Tolerances for the total of payments: Before the Know Before You Owe mortgage disclosure rule, the total of payments disclosure was determined using the finance charge as part of the calculation. The Know Before You Owe mortgage disclosure rule changed the total of payments calculation so that it did not make specific use of the finance charge. The Bureau is now finalizing updates to include tolerance provisions for the total of payments that parallel the tolerances for the finance charge and disclosures affected by the finance charge.

Housing assistance lending: The Know Before You Owe mortgage disclosure rule gave a partial exemption from disclosure requirements to certain housing assistance loans, which are originated primarily by housing finance agencies. The Bureau’s update, as finalized, promotes housing assistance lending by clarifying that recording fees and transfer taxes may be charged in connection with those transactions without losing eligibility for the partial exemption. The update also excludes recording fees and transfer taxes from the exemption’s limits on costs. Through the update, more housing assistance loans will qualify for the partial exemption, which should encourage these loans.

Cooperatives: The Bureau is finalizing updates to extend the rule’s coverage to include all cooperative units. Currently, the rule only covers transactions secured by real property, as defined under state law. Cooperatives are sometimes treated as personal property under state law and sometimes as real property. By including all cooperatives in the rule, the Bureau is simplifying compliance and ensuring that more consumers benefit from the rule.

Privacy and sharing of information: The Know Before You Owe mortgage disclosure rule requires creditors to provide certain mortgage disclosures to the consumer. The Bureau has received many questions about sharing the disclosures provided to consumers with third parties to the transaction, including the seller and real estate brokers. The Bureau understands that it is usual, accepted, and appropriate for creditors and settlement agents to provide a Closing Disclosure to consumers, sellers, and their real estate brokers or other agents. The Bureau is finalizing additional commentary to clarify how a creditor may provide separate disclosure forms to the consumer and the seller.

The finalized amendments are available at:
http://files.consumerfinance.gov/f/documents/201707_cfpb_Final-Rule_Amendments-to-Federal-Mortgage-Disclosure-Requirements_TILA.pdf

In addition to the final rule, the CFPB is issuing a proposal addressing when a creditor may use a Closing Disclosure, instead of a Loan Estimate, to determine if an estimated closing cost was disclosed in good faith and within tolerance. Comments are due 60 days after the proposal’s publication in the Federal Register and will be weighed carefully before a final regulation is issued.

The proposal is available at:
http://files.consumerfinance.gov/f/documents/201707_cfpb_Proposed-Rule_Amendments-to-Federal-Mortgage-Disclosure-Requirements_TILA.pdf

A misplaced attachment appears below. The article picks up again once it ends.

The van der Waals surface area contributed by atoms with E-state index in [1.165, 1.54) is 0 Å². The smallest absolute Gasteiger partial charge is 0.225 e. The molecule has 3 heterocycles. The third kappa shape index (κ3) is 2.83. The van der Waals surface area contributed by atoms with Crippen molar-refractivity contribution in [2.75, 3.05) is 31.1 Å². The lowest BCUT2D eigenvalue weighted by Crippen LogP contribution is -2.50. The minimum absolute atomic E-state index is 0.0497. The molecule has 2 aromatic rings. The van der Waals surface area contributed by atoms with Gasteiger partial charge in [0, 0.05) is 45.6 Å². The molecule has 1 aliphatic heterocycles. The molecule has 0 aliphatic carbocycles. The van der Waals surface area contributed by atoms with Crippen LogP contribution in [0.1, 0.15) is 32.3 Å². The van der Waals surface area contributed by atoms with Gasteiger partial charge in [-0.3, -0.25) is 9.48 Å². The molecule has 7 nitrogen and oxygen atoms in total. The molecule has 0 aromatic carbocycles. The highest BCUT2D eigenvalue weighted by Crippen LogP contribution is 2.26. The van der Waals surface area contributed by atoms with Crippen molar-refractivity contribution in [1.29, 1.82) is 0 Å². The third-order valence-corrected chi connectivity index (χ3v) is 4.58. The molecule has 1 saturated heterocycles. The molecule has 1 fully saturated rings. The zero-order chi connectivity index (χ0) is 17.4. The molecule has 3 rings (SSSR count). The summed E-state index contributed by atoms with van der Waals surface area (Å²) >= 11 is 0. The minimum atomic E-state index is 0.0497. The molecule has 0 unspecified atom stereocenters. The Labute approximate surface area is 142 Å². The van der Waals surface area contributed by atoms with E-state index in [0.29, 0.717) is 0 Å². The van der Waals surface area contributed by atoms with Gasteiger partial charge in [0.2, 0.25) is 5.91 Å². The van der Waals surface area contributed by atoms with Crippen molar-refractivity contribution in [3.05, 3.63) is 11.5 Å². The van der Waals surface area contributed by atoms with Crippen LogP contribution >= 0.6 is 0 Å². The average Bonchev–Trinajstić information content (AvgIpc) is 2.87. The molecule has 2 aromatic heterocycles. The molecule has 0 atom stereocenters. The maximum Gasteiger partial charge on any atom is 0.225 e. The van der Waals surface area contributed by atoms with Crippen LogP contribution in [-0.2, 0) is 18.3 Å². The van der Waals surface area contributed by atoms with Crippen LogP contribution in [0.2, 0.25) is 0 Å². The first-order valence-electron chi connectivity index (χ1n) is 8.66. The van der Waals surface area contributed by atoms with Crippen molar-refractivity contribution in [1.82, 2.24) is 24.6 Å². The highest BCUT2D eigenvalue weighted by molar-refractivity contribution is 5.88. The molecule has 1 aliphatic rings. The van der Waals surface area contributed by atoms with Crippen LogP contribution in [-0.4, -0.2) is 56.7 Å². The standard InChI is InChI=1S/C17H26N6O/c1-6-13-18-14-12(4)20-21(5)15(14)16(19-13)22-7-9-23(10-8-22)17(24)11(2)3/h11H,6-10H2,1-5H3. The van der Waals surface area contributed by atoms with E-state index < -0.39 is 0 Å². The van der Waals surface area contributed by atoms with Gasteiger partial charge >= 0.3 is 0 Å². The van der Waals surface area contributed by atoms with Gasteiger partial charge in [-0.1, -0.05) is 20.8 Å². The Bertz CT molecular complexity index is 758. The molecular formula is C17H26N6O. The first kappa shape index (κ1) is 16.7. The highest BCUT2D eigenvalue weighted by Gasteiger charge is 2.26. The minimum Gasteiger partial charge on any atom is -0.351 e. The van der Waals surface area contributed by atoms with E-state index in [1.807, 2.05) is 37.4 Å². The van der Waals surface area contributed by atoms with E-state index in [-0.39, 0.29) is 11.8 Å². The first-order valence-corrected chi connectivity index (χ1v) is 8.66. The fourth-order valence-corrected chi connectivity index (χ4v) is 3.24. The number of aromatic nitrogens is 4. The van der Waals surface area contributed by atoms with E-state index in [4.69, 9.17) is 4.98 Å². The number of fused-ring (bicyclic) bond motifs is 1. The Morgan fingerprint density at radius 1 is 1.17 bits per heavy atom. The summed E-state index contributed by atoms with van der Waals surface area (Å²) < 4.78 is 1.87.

Title Agent Charged with Negligence and Compensatory Damages

A Connecticut title agent was held liable for $77,500 that was paid by a Title Underwriter to clear title to property it insured, as well as more than $20,000 in compensatory damages for fees and expenses incurred in negotiating the settlement. The case showcased liability by the agent for a negligent title search, and breach of duty to the underwriter.

Read the case here.

HUD REACHES SETTLEMENT AGREEMENTS COMPANIES RE: VIOLATING FAIR HOUSING ACT

HUD Press Release
Thursday January 26, 2017

WASHINGTON – The U.S. Department of Housing and Urban Development announced agreements with two insurance companies in Ohio and Florida settling allegations the companies violated the Fair Housing Act by denying insurance coverage to properties that contain “subsidized housing” and “low-income housing.”

The Fair Housing Act makes it unlawful for providers of housing-related services or products, including insurance providers, to discriminate because of race, color, religion, sex, national origin, disability, and familial status.

The agreements stemmed from a Secretary-Initiated complaint HUD filed after receiving reports the insurance companies’ policies and practices had a discriminatory effect because of race and national origin. Specifically, HUD’s complaint alleged that the companies refused to provide umbrella coverage, which provides additional liability coverage when an insured’s other primary policy limits have been reached, to properties containing subsidized or low-income housing.

Under the agreements, McGowan and Company will remove “subsidized” and “low-income” from its list of prohibited properties, spend $100,000 to affirmatively market its services and products to the affordable and low-income housing markets and provide fair housing training for management and staff that review and/or approve applications for insurance. Mack & Waltz will spend $10,000 to affirmatively promote its services in affordable and low-income housing markets, and provide fair housing training for its management and staff.

People who believe they have experienced discrimination may file a complaint by contacting HUD’s Office of Fair Housing and Equal Opportunity at (800) 669-9777 (voice) or (800) 927-9275 (TTY). Housing discrimination complaints may also be filed by going to www.hud.gov/fairhousing, or by downloading HUD’s free housing discrimination mobile application, which can be accessed through Apple and Android devices.

 

CFPB Updates Use of Service Providers

On October 31st, the CFPB issued updates to lenders  on use of Service Providers. This appears to allow a bit more flexibility for the lender to handle day to day affairs with its Servie Providers and is good news for title companies, abstracting and closing companies.  The update states: